The record biz has signed on a new ally in its ongoing war against digital music piracy: Madison Avenue.
The Recording Industry Assn. of America will team with artists and several other music orgs on Thursday to launch the first salvo in a new print, radio and TV advertising blitz aimed at educating consumers about the costs and consequences of trafficking in free downloads and pirated CDs.
The multimillion-dollar campaign, paid for mainly by the five major-label groups, has recruited more than 90 recording artists, including such luminaries as Madonna, Sheryl Crow, Eminem, Luciano Pavarotti and Stevie Wonder, to lend their names, quotes and visages to the cause.
RIAA topper Hilary Rosen says the campaign is not so much a bid for sympathy from consumers as an effort to make them aware that such activities are illegal — a fact of which the industry’s research shows many consumers are unaware.
“We want to send a strong message that downloading is stealing and it’s against the law, plain and simple,” Rosen said in a news conference Wednesday. “When people do learn that this activity is illegal, it makes a difference to them, and that is the critical factor.”
David Munns, EMI’s chairman and chief exec in North America, cited research commissioned by the industry from Peter Hart Research, which found that 70% of those who download music for free on the Net don’t know it’s against the law.
“They don’t know that what they’re doing is hurting people that work in the business,” he added. “And I’m not talking about just superstars here; I’m talking about record-store clerks, truck drivers — people with a regular job.”
Over the past two years, the industry has been engaged in a series of protracted legal battles with file-sharing services, beginning with peer-to-peer pioneer Napster and later moving on to second-generation networks like Kazaa and Morpheus.
In the process, record labels have drawn fire for being too focused on killing the peer-to-peer model rather than figuring out how to offer compelling online services of their own as an alternative. The industry has since launched two of its own digital music services — MusicNet and Pressplay — and a handful of independent companies are also trying to carve out a piece of the nascent market.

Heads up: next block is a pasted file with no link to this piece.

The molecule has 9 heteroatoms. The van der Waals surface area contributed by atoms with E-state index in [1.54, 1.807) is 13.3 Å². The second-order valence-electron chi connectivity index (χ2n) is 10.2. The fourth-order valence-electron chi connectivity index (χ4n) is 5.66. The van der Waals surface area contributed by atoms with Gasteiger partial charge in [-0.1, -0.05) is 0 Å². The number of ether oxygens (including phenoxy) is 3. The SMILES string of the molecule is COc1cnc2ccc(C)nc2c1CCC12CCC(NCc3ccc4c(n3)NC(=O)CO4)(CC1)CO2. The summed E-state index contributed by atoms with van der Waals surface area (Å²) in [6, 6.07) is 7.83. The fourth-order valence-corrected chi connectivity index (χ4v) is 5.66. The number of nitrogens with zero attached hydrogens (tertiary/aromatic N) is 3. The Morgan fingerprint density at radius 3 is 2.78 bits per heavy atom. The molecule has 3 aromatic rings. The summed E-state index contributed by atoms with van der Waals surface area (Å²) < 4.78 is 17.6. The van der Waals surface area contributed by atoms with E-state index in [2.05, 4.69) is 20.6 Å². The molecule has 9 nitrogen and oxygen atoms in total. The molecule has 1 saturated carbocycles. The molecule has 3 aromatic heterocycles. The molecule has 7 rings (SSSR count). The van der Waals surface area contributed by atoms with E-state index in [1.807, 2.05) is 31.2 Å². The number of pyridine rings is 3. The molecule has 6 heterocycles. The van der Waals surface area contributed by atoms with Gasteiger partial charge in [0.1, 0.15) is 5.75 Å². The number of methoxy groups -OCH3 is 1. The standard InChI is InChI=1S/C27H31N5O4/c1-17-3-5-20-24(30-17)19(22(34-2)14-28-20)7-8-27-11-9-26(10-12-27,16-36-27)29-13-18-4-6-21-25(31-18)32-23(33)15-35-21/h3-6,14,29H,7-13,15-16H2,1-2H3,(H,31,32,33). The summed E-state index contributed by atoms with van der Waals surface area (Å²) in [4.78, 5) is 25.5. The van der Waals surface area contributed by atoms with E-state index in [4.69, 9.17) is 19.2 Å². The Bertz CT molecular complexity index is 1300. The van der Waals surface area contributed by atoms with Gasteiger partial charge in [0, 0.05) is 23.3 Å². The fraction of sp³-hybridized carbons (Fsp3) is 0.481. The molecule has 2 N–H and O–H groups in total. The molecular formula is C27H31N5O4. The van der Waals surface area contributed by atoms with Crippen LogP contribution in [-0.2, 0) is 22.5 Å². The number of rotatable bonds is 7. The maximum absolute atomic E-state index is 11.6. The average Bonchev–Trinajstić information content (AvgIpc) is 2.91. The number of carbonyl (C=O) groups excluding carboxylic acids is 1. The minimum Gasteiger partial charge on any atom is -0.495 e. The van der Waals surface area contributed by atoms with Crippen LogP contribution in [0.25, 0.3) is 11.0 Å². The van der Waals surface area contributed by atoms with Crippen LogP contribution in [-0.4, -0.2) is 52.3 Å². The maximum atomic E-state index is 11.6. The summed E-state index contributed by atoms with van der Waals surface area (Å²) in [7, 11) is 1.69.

The latest PR push marks a third front in the battle over music in cyberspace — the hearts and minds of music consumers. It will be coordinated through newly created umbrella org Music, or Music United for Strong Internet Copyright. Entity comprises the RIAA, the National Academy of Recording Arts & Sciences, the American Federation of Television and Radio Artists, the American Federation of Musicians and several other prominent music orgs.
Music’s first print ads will appear today in the New York Times, the Los Angeles Times and the congressional periodical Roll Call. They feature the banner headline “Who Really Cares About Illegal Downloading?” followed by the names and quotations from supporting artists.
Five of the org’s TV spots will also be unveiled Sunday, during a hearing in the House Judiciary Committee set to discuss peer-to-peer piracy. Rosen said she expects the ads to be broadcast on “several media outlets” shortly thereafter, with more spots in the works. The entire campaign is set to continue for several months.